People can do some dumb, dangerous things when they're outrageously mad. They're too overcome by emotion to think straight, and they look for ways to let that emotion out.
The same goes for when people are outrageously happy. Again, they're too overcome by emotion to think straight, and they look for ways to let that emotion out. Most of the time, it's harmless. Some of the time, it isn't.
Kendrys Morales was written into a Major League starting lineup on Thursday for the first time since May 29, 2010. Just before I typed this, Morales batted in the bottom of the second against Danny Duffy and grounded a single up the middle. Morales has a long way to go before he's ready for meaningful game action, but he's the closest to recovering that he's been since the injury. The Angels are counting on having Morales for much of the year.
You remember what happened. Morales hit a walk-off grand slam against the Seattle Mariners and tried to jump on home plate. It wasn't a celebration that was unique to him or the Angels, and it wasn't a celebration that one figured would lead to injury, but with that much activity and with that many players and limbs around, the potential for injury was there. Morales fell to the ground and sustained a fractured tibia. It knocked him out of action for a long, long time.
And that fortunate-turned-unfortunate sequence of events changed the way the Angels celebrate these moments. Here's a walk-off hit from the 2010 season, before Morales got hurt. It's not a home run, so it's a little different, but anyway:
Here's Morales, on that fateful afternoon:
If Morales did that 100 times, probably 98 or 99 of the times he'd walk away just fine, with maybe a few bruises or scrapes. This one time, he didn't walk away at all, because he couldn't.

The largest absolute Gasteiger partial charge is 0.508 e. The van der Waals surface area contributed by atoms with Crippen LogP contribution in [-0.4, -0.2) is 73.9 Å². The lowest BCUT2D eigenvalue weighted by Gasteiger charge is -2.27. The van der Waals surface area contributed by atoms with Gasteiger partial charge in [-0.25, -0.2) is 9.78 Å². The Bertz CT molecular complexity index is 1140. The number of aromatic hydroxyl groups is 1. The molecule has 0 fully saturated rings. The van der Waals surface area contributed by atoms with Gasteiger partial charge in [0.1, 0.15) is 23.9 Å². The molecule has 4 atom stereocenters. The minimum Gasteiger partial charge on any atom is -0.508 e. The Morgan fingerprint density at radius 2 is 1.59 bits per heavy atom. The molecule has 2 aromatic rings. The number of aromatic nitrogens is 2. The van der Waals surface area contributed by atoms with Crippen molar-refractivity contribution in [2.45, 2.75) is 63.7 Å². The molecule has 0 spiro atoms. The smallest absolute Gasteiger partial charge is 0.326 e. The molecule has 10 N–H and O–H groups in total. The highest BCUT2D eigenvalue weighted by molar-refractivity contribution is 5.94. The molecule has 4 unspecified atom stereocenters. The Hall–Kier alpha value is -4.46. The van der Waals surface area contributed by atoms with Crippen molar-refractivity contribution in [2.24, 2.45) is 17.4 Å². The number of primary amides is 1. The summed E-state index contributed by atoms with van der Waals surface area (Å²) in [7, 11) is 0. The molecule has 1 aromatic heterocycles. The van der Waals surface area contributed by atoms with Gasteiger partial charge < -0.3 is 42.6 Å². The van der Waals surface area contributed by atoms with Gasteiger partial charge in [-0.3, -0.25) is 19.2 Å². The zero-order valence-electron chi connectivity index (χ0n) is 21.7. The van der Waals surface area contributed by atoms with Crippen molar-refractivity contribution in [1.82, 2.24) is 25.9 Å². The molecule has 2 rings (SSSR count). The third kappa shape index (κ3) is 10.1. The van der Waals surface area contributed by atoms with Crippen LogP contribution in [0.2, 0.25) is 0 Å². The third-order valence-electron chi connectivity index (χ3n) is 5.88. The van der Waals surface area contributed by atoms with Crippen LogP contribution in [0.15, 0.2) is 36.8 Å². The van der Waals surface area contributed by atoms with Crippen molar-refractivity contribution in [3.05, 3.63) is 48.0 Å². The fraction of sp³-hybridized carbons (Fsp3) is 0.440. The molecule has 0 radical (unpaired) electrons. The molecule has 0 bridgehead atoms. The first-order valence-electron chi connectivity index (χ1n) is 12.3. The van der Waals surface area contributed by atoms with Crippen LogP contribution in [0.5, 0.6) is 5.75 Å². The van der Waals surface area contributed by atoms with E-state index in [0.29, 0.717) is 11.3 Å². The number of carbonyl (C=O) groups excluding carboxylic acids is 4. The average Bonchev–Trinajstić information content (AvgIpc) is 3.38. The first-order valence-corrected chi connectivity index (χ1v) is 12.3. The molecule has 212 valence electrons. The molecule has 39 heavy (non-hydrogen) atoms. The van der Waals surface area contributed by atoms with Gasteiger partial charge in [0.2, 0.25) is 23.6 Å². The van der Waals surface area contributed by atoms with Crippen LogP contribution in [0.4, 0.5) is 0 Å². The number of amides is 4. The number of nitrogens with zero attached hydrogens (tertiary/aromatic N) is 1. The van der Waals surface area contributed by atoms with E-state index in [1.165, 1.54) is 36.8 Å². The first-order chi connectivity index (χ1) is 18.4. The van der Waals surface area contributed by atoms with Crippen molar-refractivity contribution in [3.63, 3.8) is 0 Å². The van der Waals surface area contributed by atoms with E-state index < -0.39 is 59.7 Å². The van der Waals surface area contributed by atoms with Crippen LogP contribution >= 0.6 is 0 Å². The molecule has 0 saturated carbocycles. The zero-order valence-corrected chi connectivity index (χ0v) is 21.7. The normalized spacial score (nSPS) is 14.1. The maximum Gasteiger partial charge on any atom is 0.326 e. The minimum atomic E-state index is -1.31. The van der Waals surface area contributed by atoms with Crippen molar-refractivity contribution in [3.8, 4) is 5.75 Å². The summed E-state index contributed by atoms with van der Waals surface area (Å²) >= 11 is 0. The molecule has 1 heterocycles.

Immediately in response, Mike Scioscia issued new team guidelines. For moments like these, players were to stay off the dirt. We know those guidelines were issued immediately because the Angels hit another walk-off home run against the Mariners the very next day:
Much calmer, much more subdued. Angels players huddled around Howie Kendrick after he touched the plate, but there was less slapping and jumping. The average jump height was markedly reduced. A predictable reaction, with Morales' accident fresh in the players' minds. But it stuck for the long haul. A few months later:
And, more than a full year later:
In this last one, you can see the players closing in. They're all on the dirt, and once they've enveloped Mark Trumbo, they're all jumping, with a few slaps. Especially from Ervin Santana, who seems like a slapper. But they wait for Trumbo to touch the plate, and it all kind of feels like a compromise between the celebration before Morales got hurt, and the celebration after.
As Morales' accident became more and more distant, so did the memory, so behavior started to adjust. But the accident was never forgotten entirely, and with Morales now back on the field, it's not hard to imagine that the Angels might be cautious, with Morales and everybody. Walk-off home runs in 2012 could be less raucous than the Trumbo walk-off home run above.
This is the legacy of Kendrys Morales' injury. It changed the way the Angels celebrate, and it changed the way some other teams celebrate, too. Maybe you think the celebrations were getting out of hand and maybe you don't, but if they'll ever be the same, they won't be the same for a while. Kendrys Morales lying on the ground in agony is a difficult image to forget. The odds of sustaining such an injury are so low, but there's really no need to chance it at all.
From a darker perspective, Kendrys Morales' legacy is that he made baseball a little less fun. From a brighter perspective, Kendrys Morales' legacy is that he improved player safety. In any event, Kendrys Morales has a legacy, which is more than most baseball players can say.